Es wartet alles auf dich, BWV 187
|Es wartet alles auf dich|
|Church cantata by J.S. Bach|
Jesus feeding a crowd with five loaves of bread and two fish by Bernardi Strazzi, early 17th century
|Occasion||Seventh Sunday after Trinity|
|Performed||4 August 1726Leipzig –|
|Movements||7 in two parts (3 + 4)|
|Chorale||by Hans Vogel|
Es wartet alles auf dich (Everything waits for You), BWV 187, is a church cantata by Johann Sebastian Bach. He composed it in Leipzig for the seventh Sunday after Trinity and first performed it on 4 August 1726. Bach later used the music from four movements of this cantata for his Missa in G minor, BWV 235.
History and words
Bach wrote the cantata in 1726 for the seventh Sunday after Trinity as part of his third annual cycle. The prescribed readings for the Sunday are from the Epistle to the Romans, "the wages of sin is death; but the gift of God is eternal life" (Romans 6:19–23), and from the Gospel of Mark, the feeding of the 4000 (Mark 8:1–9). The opening chorus is based on Psalms 104:27–28, directly related to the reading. Part two is opened by a bass aria on Matthew 6:31–32 from the Sermon on the Mount. The cantata is closed by verses 4 and 6 of Hans Vogel's chorale "Singen wir aus Herzensgrund" (1563). The poet of the other movements is unknown; Walther Blankenburg suggested Christoph Helm. The poet paraphrased in movement 1 more lines from Psalm 104 and in movement 3 Psalms 65:12.
Bach performed the cantata at least three times, first on 4 August 1726, a second time between 1735 and 1740, and a third time on 26 July 1749. He used the music of four movements, the opening chorus and the arias, for movements of the Gloria of his Missa in G minor, BWV 235.
Scoring and structure
The cantata is scored for soprano, alto and bass soloists, a four-part choir, two oboes, two violins, viola, and basso continuo. Its seven movements are in two parts, movements 1 to 4 to be performed before the sermon, the others after the sermon.
- Part I
- Chorus: Es wartet alles auf dich
- Recitative (bass): Was Kreaturen hält, das große Rund der Welt
- Aria (alto): Du, Herr, du krönst allein das Jahr
- Part II
- Basso solo: Darum sollt ihr nicht sorgen
- Aria (soprano): Gott versorget alles Leben
- Recitative (soprano): Halt ich nur fest an ihm
- Chorale: Gott hat die Erde zugericht
In the opening chorus Bach achieves a unity of form, but at the same time an individual handling of the four ideas of the text, as in a motet. The motifs of the instrumental sinfonia of 28 measures are continued through most of the movement, creating unity. "Es wartet alles auf dich" (a) is expressed in free polyphony embedded in the instrumental music, then repeated together with "daß du ihnen Speise gibest" (b) in free polyphony with canonic imitation on two themes, with the instruments playing mostly colla parte, then a and b are repeated within a part of the sinfonia, which is continued instrumentally. In the following second section, "Wenn du ihnen gibest ..." (c) is the theme of a choral fugue, "Wenn du deine Hand auftust ..." (d) is the countersubject. The instruments play colla parte first, then add motifs from the sinfonia. In the third concluding section the complete text is repeated within a part of the sinfonia.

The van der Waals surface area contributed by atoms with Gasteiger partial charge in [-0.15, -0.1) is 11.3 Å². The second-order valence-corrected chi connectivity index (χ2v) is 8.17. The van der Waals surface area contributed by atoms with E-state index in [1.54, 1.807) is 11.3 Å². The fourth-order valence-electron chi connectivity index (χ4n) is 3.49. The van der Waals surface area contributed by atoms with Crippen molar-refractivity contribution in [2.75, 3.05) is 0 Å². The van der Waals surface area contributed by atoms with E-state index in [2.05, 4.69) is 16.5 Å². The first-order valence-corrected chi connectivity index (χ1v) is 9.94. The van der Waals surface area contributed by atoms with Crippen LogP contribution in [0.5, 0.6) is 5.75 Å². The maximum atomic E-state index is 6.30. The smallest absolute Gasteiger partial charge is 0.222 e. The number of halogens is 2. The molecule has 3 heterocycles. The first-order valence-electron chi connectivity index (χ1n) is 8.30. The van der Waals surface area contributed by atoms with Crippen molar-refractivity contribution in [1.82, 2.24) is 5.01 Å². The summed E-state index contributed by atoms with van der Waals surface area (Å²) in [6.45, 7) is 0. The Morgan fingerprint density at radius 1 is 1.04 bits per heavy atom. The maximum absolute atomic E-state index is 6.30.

The first aria praises God as the sustainer of life, accompanied by the full orchestra in a dance-rhythm with irregular grouping of measures in the ritornellos.
In movement 4 the biblical words from the Sermon on the Mount are given to the bass as the vox Christi (voice of Christ), accompanied by the violins in unison and the continuo, which also takes part in their motifs.
The soprano aria is in two contrasting parts, the first one accompanied by festive dotted rhythms and a broad melody of the solo oboe, the second, marked un poco allegro, again like a dance. Only the instruments repeat the dotted rhythm of the beginning. The last words of the soloist in the recitative are enriched by the strings, like the vox Christi in Bach's St Matthew Passion.
The final chorale is a four-part setting for the choir and all instruments.
- J.S. Bach: Cantatas BWV 187 & BWV 34, Diethard Hellmann, Kantorei & Kammerorchester der Christuskirche Mainz, Lotte Wolf-Matthäus, Hans-Joachim Rotzsch, Olaf Erksen, Cantate 1958
- Die Bach Kantate Vol. 44, Helmuth Rilling, Gächinger Kantorei, Bach-Collegium Stuttgart, Maria Friesenhausen, Hildegard Laurich, Wolfgang Schöne, Hänssler 1971
- Bach Cantatas Vol. 4 – Sundays after Trinity I, Karl Richter, Münchener Bach-Chor, Münchener Bach-Orchester, Edith Mathis, Julia Hamari, Dietrich Fischer-Dieskau, Archiv Produktion 1977
- J.S. Bach: Das Kantatenwerk – Sacred Cantatas Vol. 10, Gustav Leonhardt, Knabenchor Hannover, Collegium Vocale Gent, Leonhardt-Consort, soloist of the Knabenchor Hannover, Paul Esswood, Max van Egmond, Teldec 1989
- Bach Cantatas Vol. 4, John Eliot Gardiner, Monteverdi Choir, English Baroque Soloists, Katharine Fuge, Richard Wyn Roberts, Stephan Loges, Soli Deo Gloria 2000
- J.S. Bach: Complete Cantatas Vol. 18, Ton Koopman, Amsterdam Baroque Orchestra & Choir, Sandrine Piau, Bogna Bartosz, Klaus Mertens, Antoine Marchand 2002
The first source is the score.
Several databases provide additional information on each cantata:
- Cantata BWV 187 Es wartet alles auf dich history, scoring, sources for text and music, translations to various languages, discography, discussion, Bach Cantatas Website
- BWV 187 – "Es wartet alles auf dich" English translation, discussion, Emmanuel Music
- Es wartet alles auf dich, BWV 187 history, scoring, Bach website (German)
- BWV 187 Es wartet alles auf dich English translation, University of Vermont
- BWV 187 Es wartet alles auf dich text, scoring, University of Alberta (German)